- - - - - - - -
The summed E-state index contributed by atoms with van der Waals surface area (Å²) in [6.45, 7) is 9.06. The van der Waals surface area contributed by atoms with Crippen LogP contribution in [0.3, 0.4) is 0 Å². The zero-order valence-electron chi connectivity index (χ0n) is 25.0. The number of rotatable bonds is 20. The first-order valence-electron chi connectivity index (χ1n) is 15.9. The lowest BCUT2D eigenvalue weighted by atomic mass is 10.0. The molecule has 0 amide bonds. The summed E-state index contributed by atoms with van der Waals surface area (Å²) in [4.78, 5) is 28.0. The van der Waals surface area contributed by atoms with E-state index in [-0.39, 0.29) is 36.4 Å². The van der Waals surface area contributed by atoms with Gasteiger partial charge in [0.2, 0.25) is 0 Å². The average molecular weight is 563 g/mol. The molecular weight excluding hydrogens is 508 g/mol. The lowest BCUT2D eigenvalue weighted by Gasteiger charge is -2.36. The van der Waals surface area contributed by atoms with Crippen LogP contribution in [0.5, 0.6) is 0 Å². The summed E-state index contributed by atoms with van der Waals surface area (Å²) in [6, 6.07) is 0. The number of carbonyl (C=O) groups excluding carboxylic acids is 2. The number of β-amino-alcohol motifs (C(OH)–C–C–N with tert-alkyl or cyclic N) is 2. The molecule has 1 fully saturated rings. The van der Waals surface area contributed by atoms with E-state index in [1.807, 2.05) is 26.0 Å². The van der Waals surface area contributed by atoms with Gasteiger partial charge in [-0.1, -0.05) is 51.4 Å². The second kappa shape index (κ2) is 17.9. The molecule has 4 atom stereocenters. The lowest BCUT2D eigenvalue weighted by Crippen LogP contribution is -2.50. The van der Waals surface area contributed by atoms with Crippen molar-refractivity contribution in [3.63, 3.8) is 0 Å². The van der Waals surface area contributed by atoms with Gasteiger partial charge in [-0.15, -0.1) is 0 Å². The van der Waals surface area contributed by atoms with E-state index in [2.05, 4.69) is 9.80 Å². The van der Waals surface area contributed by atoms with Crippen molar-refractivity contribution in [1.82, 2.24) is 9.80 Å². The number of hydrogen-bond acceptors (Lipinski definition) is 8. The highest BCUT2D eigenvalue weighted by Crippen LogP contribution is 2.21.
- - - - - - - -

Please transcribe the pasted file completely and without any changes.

The summed E-state index contributed by atoms with van der Waals surface area (Å²) in [6.45, 7) is 9.06. The van der Waals surface area contributed by atoms with Crippen LogP contribution in [0.3, 0.4) is 0 Å². The zero-order valence-electron chi connectivity index (χ0n) is 25.0. The number of rotatable bonds is 20. The first-order valence-electron chi connectivity index (χ1n) is 15.9. The lowest BCUT2D eigenvalue weighted by atomic mass is 10.0. The molecule has 0 amide bonds. The summed E-state index contributed by atoms with van der Waals surface area (Å²) in [4.78, 5) is 28.0. The van der Waals surface area contributed by atoms with E-state index in [-0.39, 0.29) is 36.4 Å². The van der Waals surface area contributed by atoms with Gasteiger partial charge in [0.2, 0.25) is 0 Å². The average molecular weight is 563 g/mol. The molecular weight excluding hydrogens is 508 g/mol. The lowest BCUT2D eigenvalue weighted by Gasteiger charge is -2.36. The van der Waals surface area contributed by atoms with Crippen LogP contribution in [0.5, 0.6) is 0 Å². The summed E-state index contributed by atoms with van der Waals surface area (Å²) in [6, 6.07) is 0. The number of carbonyl (C=O) groups excluding carboxylic acids is 2. The number of β-amino-alcohol motifs (C(OH)–C–C–N with tert-alkyl or cyclic N) is 2. The molecule has 1 fully saturated rings. The van der Waals surface area contributed by atoms with E-state index in [1.807, 2.05) is 26.0 Å². The van der Waals surface area contributed by atoms with Gasteiger partial charge in [-0.1, -0.05) is 51.4 Å². The second kappa shape index (κ2) is 17.9. The molecule has 4 atom stereocenters. The lowest BCUT2D eigenvalue weighted by Crippen LogP contribution is -2.50. The van der Waals surface area contributed by atoms with Crippen molar-refractivity contribution in [3.63, 3.8) is 0 Å². The van der Waals surface area contributed by atoms with Gasteiger partial charge in [-0.15, -0.1) is 0 Å². The van der Waals surface area contributed by atoms with E-state index in [2.05, 4.69) is 9.80 Å². The van der Waals surface area contributed by atoms with Crippen molar-refractivity contribution in [1.82, 2.24) is 9.80 Å². The number of hydrogen-bond acceptors (Lipinski definition) is 8. The highest BCUT2D eigenvalue weighted by Crippen LogP contribution is 2.21.